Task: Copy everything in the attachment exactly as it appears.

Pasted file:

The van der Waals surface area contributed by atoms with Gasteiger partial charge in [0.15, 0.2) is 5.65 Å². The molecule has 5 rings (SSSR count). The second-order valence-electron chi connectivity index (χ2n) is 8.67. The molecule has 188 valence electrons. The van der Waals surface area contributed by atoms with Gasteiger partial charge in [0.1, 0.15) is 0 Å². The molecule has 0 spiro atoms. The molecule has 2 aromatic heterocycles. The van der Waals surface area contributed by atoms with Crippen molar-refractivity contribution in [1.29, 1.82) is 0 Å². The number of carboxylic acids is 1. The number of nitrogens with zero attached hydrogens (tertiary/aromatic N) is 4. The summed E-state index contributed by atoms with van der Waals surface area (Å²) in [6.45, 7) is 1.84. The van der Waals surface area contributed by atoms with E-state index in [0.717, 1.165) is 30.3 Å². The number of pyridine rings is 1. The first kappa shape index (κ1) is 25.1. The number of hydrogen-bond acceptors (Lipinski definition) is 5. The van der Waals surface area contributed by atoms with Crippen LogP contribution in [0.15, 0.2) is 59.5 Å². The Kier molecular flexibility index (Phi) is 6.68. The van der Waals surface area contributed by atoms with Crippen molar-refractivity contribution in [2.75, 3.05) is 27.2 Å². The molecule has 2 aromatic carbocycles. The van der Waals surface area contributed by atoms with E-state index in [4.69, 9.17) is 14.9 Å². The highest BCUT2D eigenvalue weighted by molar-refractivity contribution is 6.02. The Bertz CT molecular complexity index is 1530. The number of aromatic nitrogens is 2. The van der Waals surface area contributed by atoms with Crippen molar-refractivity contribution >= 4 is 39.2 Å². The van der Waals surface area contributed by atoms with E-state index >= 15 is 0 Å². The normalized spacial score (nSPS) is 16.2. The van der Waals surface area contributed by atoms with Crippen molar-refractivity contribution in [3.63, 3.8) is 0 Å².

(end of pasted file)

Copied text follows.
The van der Waals surface area contributed by atoms with Gasteiger partial charge in [0.15, 0.2) is 5.65 Å². The molecule has 5 rings (SSSR count). The second-order valence-electron chi connectivity index (χ2n) is 8.67. The molecule has 188 valence electrons. The van der Waals surface area contributed by atoms with Gasteiger partial charge in [0.1, 0.15) is 0 Å². The molecule has 0 spiro atoms. The molecule has 2 aromatic heterocycles. The van der Waals surface area contributed by atoms with Crippen molar-refractivity contribution in [1.29, 1.82) is 0 Å². The number of carboxylic acids is 1. The number of nitrogens with zero attached hydrogens (tertiary/aromatic N) is 4. The summed E-state index contributed by atoms with van der Waals surface area (Å²) in [6.45, 7) is 1.84. The van der Waals surface area contributed by atoms with E-state index in [0.717, 1.165) is 30.3 Å². The number of pyridine rings is 1. The first kappa shape index (κ1) is 25.1. The number of hydrogen-bond acceptors (Lipinski definition) is 5. The van der Waals surface area contributed by atoms with Crippen LogP contribution in [0.15, 0.2) is 59.5 Å². The Kier molecular flexibility index (Phi) is 6.68. The van der Waals surface area contributed by atoms with Crippen molar-refractivity contribution in [2.75, 3.05) is 27.2 Å². The molecule has 2 aromatic carbocycles. The van der Waals surface area contributed by atoms with E-state index in [4.69, 9.17) is 14.9 Å². The highest BCUT2D eigenvalue weighted by molar-refractivity contribution is 6.02. The Bertz CT molecular complexity index is 1530. The number of aromatic nitrogens is 2. The van der Waals surface area contributed by atoms with Crippen molar-refractivity contribution >= 4 is 39.2 Å². The van der Waals surface area contributed by atoms with E-state index >= 15 is 0 Å². The normalized spacial score (nSPS) is 16.2. The van der Waals surface area contributed by atoms with Crippen molar-refractivity contribution in [3.63, 3.8) is 0 Å².